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opinion

Fred Pinto is chief executive officer of Oceanrock Investments. Peter Chapman is executive director of the Shareholder Association for Research and Education (SHARE).

The sale of Canadian military vehicles to Saudi Arabia has once again raised the age-old debate over whether Canada should do business with countries that have dubious human-rights records or in conflict-torn regions.

But it's not just a question for governments to address. Companies also need to understand the human-rights risks they face in overseas operations and supply chains. And, increasingly, their investors do, too.

New international instruments such as the United Nations Guiding Principles on Business and Human Rights as well as new reporting requirements under securities regulations are increasingly emphasizing the need for global businesses to assess their own human-rights risks, and to take steps to ensure that they are not contributing to rights violations.

In a globalized operation, failure to assess those risks in a trustworthy, transparent and effective manner is ultimately a failure of due diligence. And for a company's investors, a failure of due diligence may lead to regulatory, legal, operational and reputational problems that could and should have been avoided.

That's why, as shareholders in Potash Corp. of Saskatchewan Inc., Oceanrock Investments' Meritas Jantzi Social Index mutual fund was concerned when the Saskatoon-based company began sourcing phosphate rock from the non-self-governing territory of Western Sahara. As responsible investors, when our fund perceives environmental, social or governance risks in a company's operations, we work with the Shareholder Association for Research and Education to engage with those companies to address those issues. Filing a shareholder proposal asking the company to commission and publish an independent human-rights assessment of its sourcing from Western Sahara was the next step in that process.

That resolution will be put to a vote Tuesday at the company's annual general meeting.

Most of Western Sahara is occupied by Morocco, whose claim of sovereignty over the territory is not recognized by either the International Court of Justice or the United Nations. It is sometimes called "Africa's last colony." The Moroccan government is cited regularly for rights abuses directed at the territory's residents, and has banned observers such as Human Rights Watch from monitoring the situation.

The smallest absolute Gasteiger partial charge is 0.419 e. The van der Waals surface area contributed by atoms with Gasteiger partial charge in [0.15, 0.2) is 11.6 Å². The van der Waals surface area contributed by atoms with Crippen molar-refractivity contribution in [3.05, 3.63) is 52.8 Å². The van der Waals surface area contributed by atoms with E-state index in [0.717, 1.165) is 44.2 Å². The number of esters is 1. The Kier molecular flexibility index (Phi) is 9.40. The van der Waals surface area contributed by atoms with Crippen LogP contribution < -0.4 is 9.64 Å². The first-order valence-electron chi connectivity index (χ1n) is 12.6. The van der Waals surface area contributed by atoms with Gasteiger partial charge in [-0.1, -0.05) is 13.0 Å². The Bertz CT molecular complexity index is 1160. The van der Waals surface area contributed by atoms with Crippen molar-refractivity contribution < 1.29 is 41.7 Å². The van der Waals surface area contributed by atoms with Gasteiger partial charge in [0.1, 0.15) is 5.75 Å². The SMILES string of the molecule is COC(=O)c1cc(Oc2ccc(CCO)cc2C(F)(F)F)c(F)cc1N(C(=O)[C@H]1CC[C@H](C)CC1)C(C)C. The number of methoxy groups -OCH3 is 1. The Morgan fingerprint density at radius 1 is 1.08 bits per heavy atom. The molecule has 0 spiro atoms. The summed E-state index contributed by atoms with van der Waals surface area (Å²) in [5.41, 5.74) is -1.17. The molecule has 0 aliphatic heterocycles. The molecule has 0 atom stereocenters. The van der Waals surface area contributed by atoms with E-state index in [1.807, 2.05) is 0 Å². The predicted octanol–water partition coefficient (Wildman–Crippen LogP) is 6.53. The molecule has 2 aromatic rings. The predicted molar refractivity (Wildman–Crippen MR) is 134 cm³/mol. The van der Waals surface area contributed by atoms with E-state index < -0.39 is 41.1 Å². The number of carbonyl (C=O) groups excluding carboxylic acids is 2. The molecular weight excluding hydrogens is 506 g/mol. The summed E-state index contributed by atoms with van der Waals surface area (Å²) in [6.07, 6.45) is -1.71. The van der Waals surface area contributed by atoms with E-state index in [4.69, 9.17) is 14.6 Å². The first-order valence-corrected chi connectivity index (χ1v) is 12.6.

Although its political status is unresolved and a military conflict has driven a sizable portion of its original population into refugee camps outside the territory, a Moroccan state-owned company is mining the territory for phosphate rock, a mineral used to produce fertilizer, food-grade phosphoric acid and other products.

That rock is sold to international buyers such as Potash Corp. And, as other international buyers have gradually ended their relationship with the Moroccan company in part owing to the conflict, Potash Corp. has become the single largest buyer.

Although Potash Corp. is neither the occupying government nor the miner operating in the territory, its sizable business relationship with a company accused of "plunder" by international human-rights experts has been controversial.

The UN Guiding Principles on Business and Human Rights require companies to conduct due diligence to ensure that they are not negatively affecting the rights of others. We think the company needs to take that responsibility more seriously, and the first part of due diligence in this case should be to conduct an independent human-rights assessment.

Potash Corp. has responded to our proposal, saying that its purchases provide economic benefits to the local people and that, as a company, it is not in a position to fix the political situation.

Of course, no one is asking Potash Corp. to fix the political situation. The question is not "How can the company fix the situation in the Western Sahara?" but "What is the potential impact of our business operations on people's human rights?" This is what the UN standards require companies to ask themselves. It's what investors need to ask of their company.

We believe that an independent and transparent assessment is warranted given the increasing legal, operational and reputational risk facing the company. As the federal government is finding, it's no longer acceptable for governments to carry on business as usual without considering our responsibility to protect human rights. It's no less acceptable for Canadian companies to proceed without considering their own responsibility to respect those same rights.